The filter 10 of FIG. 1 can be manufactured in any suitable manner. For example, a composite filter element 20 having a standard axial length (typically 42") can be formed using a corrugator in substantially the same manner as described previously. The core 11 is then inserted into the filter element 20 and the assembly is mounted on a mandrel. While the filter element is rotated on the mandrel, a spiral strip 31 is wrapped around the filter element 20 so as to leave a gap 32 of a desired size between turns. As the strip 31 is wrapped around the filter element 20, a hot melt adhesive 33 is applied to the inner surface of either the strip 31, the outer surface of the filter element 20, or both to bond the strip 31 to the filter element 20. Alternatively, a hot wheel may be run along an edge of the strip to fuse the strip to the peaks of the pleats. The wrapped filter element 20 is then cut to a suitable length and the end caps 12 and 13 are fitted over the ends of the filter element 20 and the spiral strip 31. The flanges of the end caps 12 and 13 fit over the ends of the spiral strip 31 and prevent it from unwinding.

FIG. 6 illustrates another embodiment of the present invention. The embodiment has a wrap member 40 in the form of a spiral strip 41 having openings in the form of perforations 44 formed in the strip 41 itself. These perforations 44 serve the same function as the spiral gap 32 of the embodiment of FIG. 1 and increase the dirt capacity of the filter element 20. The perforations 44 are preferably formed in the spiral strip 41 prior to its being wrapped around the filter element 20, since punching the perforations 44 in the strip 41 after wrapping could damage the filter element 20. The adjacent turns of the perforated spiral strip 41 can be separated from one another by a spiral gap, as in the embodiment of FIG. 1, so the openings comprise both the perforations and the spiral gap. However, the wrap member 40 may have greater strength if the edges of adjacent turns partially overlap one another, as shown in FIG. 6. The spiral strip 41 has a first edge 42 and a second edge 43. The first edge 42 may be bonded directly to the filter element 20 with a bonding agent 45, while the second edge 42 may overlap and be bonded to the first edge 43 of the adjacent turn of the strip 41. The structure of this embodiment is otherwise substantially the same as that of the embodiment of FIG. 1.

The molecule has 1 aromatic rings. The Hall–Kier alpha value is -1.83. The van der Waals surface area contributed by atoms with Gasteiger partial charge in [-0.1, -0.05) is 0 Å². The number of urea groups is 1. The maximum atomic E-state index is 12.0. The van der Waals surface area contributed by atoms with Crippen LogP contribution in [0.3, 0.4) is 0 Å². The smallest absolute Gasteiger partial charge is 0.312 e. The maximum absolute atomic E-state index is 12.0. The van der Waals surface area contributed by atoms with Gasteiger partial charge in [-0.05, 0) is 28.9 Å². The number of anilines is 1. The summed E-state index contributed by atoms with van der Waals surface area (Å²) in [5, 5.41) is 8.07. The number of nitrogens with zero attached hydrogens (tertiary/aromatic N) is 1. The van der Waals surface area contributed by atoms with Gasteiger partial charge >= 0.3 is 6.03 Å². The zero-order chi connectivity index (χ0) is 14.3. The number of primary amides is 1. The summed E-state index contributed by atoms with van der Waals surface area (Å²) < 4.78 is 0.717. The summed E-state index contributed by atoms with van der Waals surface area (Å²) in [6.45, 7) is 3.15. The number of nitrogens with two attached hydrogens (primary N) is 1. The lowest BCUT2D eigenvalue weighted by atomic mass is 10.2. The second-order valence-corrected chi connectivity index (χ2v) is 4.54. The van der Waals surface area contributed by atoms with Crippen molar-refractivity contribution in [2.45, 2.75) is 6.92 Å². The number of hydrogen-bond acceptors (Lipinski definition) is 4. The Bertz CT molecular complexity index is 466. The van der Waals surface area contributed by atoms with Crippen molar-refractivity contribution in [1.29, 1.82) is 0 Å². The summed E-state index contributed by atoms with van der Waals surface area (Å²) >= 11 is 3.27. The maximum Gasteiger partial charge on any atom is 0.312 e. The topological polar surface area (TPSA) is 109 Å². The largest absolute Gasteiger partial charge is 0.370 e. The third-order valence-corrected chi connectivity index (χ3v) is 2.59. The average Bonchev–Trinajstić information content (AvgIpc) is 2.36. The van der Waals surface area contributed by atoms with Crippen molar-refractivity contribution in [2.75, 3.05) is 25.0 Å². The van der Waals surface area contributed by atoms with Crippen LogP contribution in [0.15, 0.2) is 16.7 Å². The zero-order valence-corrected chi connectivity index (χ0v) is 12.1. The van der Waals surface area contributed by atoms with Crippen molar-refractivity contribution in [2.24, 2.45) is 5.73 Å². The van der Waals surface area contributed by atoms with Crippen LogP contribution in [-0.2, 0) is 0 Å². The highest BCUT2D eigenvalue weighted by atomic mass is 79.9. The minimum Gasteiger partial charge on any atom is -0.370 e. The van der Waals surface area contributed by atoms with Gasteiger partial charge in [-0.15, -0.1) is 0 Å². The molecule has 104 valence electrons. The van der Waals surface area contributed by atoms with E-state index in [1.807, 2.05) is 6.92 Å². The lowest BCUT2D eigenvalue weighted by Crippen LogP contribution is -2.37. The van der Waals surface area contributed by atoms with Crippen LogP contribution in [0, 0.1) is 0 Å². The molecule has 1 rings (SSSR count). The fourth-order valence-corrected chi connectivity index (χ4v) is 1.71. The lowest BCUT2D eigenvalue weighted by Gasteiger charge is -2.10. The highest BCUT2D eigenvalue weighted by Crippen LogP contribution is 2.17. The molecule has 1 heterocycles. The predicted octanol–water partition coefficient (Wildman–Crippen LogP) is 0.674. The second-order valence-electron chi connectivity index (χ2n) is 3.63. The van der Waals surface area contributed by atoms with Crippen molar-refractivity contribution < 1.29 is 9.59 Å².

The wrap member need not be wrapped spirally around the filter element 20. FIG. 7 is an elevation of another embodiment of the present invention having a wrap member comprising a plurality of strips 51 of a flexible material which are wrapped circumferentially around the filter element 20 in a plurality of parallel turns. Adjacent turns of the strips 51 are separated from one another by circumferentially-extending gaps 52 which comprise the openings. The ends of each strip 51 overlap and are bonded to one another, and the strips 51 can also be attached to the filter element 20 by bonding. The circumferentially-extending gaps 52 of this embodiment function in the same manner as the spiral gap 32 of FIG. 1 and increase the dirt capacity of the filter element 20. Although a wrap member 50 with circumferentially extending strips 51 is effective for increasing the dirt capacity of the filter, such a filter is more complicated to manufacture than a filter having a spiral wrap member, and therefore a filter with a spiral wrap member is generally more economical than one of the type illustrated in FIG. 7.

The embodiments of FIGS. 1 and 6 employ only a single spiral strip to form the wrap member. FIG. 8 illustrates another embodiment of the present invention which differs from the embodiment of FIG. 1 in that it has a wrap member 60 which comprises two strips 61 and 62 which are spirally wound around the filter element 20 in parallel, with each strip forming a plurality of turns. The strips are separated by spiral gaps 63 which comprise the openings 61. The structure of this embodiment is otherwise the same as that of the embodiment of FIG. 1. There is no limit on the number of strips which constitute the spiral wrap.